James Worthen Purrington
October 03, 1934 - March 15, 2021
James Worthen Purrington, surrounded by family, passed away peacefully in his sleep from the slow effects of Alzheimer's and the rapid impact of COVID-19 on March 15, 2021.
Jim was a devoted husband, loving father, doting son, caring brother, electrical engineer, project manager, television cameraman, night-school computer-science teacher, soldier, army colonel, man who could fix anything, devout church member and volunteer, election judge, teller of silly jokes, problem solver, and helper of widows and those in need.
Jim was born in Ogden, Utah in October 1934, the 10th of 11 children. He was the last surviving sibling. Upon reaching adulthood, he answered his country's call to protect freedom and liberty, put his life in peril, and served at the front and the demilitarized zone between North and South Korea.
He often later quipped that he did all the camping he needed in life during his time in the service.
After his time in the service, Jim attended the University of Utah and earned his bachelor's degree in engineering. Later he attended Cal State Fullerton while working full time and received a master's degree in business administration.
Jim became a resident of Fullerton, California, in 1966 at the beginning of the his career at Hughes Aircraft where he remained until retirement. At Hughes he worked on many important and ground-breaking projects, some of which required a national security clearance. He also held a second career in the army reserves where he worked his way up the ranks to become a colonel. Upon retirement, he looked for other places to live, but his list of requirements all described Fullerton. So he stayed. He lived the rest of his life in the same home that he and his wife bought when they first moved to the city.
He had boundless energy and was constantly fixing and building things, very often for other people and until late at night. Though he never worked in construction or a trade, he could do practically anything: framing, cabinetry, dry wall, wall paper, painting, plumbing, electrical, tile, concrete, masonry, irrigation, landscaping, car repairs, doors, stairs, trim, and on and on. He could cite and do things to code like a journeyman.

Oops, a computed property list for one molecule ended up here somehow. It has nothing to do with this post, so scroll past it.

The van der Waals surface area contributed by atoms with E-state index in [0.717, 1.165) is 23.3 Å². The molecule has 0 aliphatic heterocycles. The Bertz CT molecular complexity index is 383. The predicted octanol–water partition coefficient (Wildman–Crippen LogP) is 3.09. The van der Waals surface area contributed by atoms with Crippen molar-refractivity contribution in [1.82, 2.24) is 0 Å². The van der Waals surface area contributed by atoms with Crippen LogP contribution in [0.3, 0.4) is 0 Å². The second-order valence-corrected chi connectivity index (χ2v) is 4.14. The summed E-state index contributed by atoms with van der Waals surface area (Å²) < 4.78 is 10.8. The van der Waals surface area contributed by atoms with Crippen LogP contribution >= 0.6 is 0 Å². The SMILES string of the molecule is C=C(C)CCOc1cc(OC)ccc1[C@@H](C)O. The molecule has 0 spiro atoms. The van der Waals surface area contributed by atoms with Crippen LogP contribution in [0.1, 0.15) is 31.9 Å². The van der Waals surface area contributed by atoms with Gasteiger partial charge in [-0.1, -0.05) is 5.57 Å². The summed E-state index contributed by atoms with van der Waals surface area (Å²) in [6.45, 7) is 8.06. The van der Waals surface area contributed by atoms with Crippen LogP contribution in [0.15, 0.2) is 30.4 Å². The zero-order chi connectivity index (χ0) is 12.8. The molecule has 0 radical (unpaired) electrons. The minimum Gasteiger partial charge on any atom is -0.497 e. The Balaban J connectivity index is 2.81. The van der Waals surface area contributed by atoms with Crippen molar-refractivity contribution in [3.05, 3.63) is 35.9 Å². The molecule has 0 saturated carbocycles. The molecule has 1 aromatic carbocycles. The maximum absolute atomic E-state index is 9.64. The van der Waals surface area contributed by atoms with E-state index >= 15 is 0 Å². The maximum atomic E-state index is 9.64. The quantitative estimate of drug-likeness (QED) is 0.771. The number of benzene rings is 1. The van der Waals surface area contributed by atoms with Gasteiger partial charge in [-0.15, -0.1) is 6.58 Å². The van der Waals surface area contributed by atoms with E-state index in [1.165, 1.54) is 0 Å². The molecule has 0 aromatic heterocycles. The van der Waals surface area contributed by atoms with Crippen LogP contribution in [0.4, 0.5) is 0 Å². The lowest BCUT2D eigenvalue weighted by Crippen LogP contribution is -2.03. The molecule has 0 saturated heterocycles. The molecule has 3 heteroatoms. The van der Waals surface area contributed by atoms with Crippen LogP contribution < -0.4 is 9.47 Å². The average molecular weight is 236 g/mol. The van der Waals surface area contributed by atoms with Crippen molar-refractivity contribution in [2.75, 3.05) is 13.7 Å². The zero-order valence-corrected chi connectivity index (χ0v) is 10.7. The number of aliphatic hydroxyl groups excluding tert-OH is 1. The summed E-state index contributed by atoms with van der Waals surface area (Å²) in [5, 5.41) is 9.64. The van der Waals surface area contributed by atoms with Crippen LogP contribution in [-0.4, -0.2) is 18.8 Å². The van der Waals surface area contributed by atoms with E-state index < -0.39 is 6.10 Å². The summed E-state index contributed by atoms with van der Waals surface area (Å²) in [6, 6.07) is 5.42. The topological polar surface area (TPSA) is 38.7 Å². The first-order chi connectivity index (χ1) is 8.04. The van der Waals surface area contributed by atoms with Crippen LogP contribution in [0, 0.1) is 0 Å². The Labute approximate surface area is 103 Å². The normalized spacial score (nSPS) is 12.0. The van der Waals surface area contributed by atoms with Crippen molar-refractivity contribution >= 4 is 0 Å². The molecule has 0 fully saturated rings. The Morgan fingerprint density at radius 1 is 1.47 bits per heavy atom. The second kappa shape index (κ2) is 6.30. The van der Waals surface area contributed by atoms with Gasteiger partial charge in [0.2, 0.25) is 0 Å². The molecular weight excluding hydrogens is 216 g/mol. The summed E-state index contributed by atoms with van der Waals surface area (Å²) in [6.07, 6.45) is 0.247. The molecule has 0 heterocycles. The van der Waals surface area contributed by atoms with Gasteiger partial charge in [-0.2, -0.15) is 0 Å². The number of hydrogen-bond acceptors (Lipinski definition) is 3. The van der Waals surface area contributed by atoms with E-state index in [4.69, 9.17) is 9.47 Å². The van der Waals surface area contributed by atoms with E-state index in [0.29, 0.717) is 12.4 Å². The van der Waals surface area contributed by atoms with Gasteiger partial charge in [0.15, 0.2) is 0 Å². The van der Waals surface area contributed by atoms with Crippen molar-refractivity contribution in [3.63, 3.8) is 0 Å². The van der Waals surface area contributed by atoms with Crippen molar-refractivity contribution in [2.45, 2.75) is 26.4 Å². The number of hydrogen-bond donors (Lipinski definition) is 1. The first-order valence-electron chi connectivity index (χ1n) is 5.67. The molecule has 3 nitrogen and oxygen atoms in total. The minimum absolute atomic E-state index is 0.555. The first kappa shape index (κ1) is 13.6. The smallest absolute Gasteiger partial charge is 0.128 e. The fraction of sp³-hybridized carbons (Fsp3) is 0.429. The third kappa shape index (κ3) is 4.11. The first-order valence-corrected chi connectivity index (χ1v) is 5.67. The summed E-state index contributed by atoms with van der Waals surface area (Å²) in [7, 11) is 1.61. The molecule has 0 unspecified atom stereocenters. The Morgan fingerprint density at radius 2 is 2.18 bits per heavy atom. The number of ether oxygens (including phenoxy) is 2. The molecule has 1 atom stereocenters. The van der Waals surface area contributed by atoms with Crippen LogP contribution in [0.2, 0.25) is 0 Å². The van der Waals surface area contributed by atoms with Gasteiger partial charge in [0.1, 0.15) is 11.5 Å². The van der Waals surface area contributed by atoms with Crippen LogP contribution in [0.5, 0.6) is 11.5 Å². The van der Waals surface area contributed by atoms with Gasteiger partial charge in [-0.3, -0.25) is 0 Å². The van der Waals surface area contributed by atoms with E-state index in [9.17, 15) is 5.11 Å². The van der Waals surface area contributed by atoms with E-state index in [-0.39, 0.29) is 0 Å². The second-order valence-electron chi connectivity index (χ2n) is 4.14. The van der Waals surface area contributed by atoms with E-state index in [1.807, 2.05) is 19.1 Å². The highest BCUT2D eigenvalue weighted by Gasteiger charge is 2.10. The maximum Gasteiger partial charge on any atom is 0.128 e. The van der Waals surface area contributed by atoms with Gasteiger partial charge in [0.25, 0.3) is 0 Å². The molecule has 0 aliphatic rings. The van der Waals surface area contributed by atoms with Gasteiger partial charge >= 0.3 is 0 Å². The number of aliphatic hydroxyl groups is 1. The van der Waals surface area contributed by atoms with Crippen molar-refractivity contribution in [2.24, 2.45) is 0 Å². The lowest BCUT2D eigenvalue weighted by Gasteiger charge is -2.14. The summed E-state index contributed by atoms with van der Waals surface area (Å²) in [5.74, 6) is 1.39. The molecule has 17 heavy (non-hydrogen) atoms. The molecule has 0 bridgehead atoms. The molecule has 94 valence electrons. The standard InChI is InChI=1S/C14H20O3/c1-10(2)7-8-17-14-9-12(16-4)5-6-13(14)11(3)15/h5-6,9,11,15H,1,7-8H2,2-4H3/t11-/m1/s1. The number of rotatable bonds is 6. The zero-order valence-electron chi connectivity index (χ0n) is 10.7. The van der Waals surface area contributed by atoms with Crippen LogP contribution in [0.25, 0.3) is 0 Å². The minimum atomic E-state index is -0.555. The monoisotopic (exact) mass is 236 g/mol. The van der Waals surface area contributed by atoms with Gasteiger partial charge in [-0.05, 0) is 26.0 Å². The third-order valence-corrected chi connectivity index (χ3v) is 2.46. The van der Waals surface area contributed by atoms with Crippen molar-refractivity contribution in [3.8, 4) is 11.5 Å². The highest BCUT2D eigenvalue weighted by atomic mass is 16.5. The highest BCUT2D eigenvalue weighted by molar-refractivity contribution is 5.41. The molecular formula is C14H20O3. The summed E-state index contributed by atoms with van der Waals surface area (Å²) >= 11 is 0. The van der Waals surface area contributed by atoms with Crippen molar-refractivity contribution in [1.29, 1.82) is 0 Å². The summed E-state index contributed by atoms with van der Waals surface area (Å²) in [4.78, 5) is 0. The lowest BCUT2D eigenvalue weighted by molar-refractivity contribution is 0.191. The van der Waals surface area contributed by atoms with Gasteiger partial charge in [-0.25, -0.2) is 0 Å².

Before personal computers were a thing, Jim and a friend from work built a computer from scratch. He even had to bake some parts in the oven. Components were available but no one had yet come out with a whole computer for sale for personal use. Jim built the hardware and his friend wrote the software.They built it to help them keep records for the local congregation of their church. Everything was done on paper then.
Though they didn't plan for it to be anything big, the computer and system they built caught the notice of the greater church or parent organization that they belonged to and it ended up being the prototype for its member record keeping system. It was used world wide by hundreds of thousands or perhaps millions of people over the decades that followed. The membership record keeping system used by the church today looks almost nothing like the one that Jim and his friend developed because of evolution over many new versions and operating systems, but it is essentially a descendant of what they created. They never asked for or expected a penny for what they built.
In the 1970s when the Fullerton School District was on the verge of closing Laguna Road Elementary School, Jim led a heroic and successful effort to save the school. The school still stands to this day and has served thousands of children ever since.
Along with his wife, Jim served a mission for the Church of Jesus Christ of Latter-day Saints in Phoenix, Arizona, in 2001-2002.
Jim leaves behind his caring and affectionate wife of 55 years, Joan; daughters Debora, Vicki, Colette, and Colene; 13 grandchildren; 12 great grandchildren; and many nieces, nephews, and spouses of his descendents. They will all miss him and cherish his memory. Jim was a truly good man who made the world a profoundly better place through his kindness, humility, generosity, humor, and the strong example he set for all of us fortunate enough to have known him.
In lieu of flowers please make donations on his tribute page at Alzheimer's Association:
October 3, 1934 - March 15, 2021. May he rest in peace.
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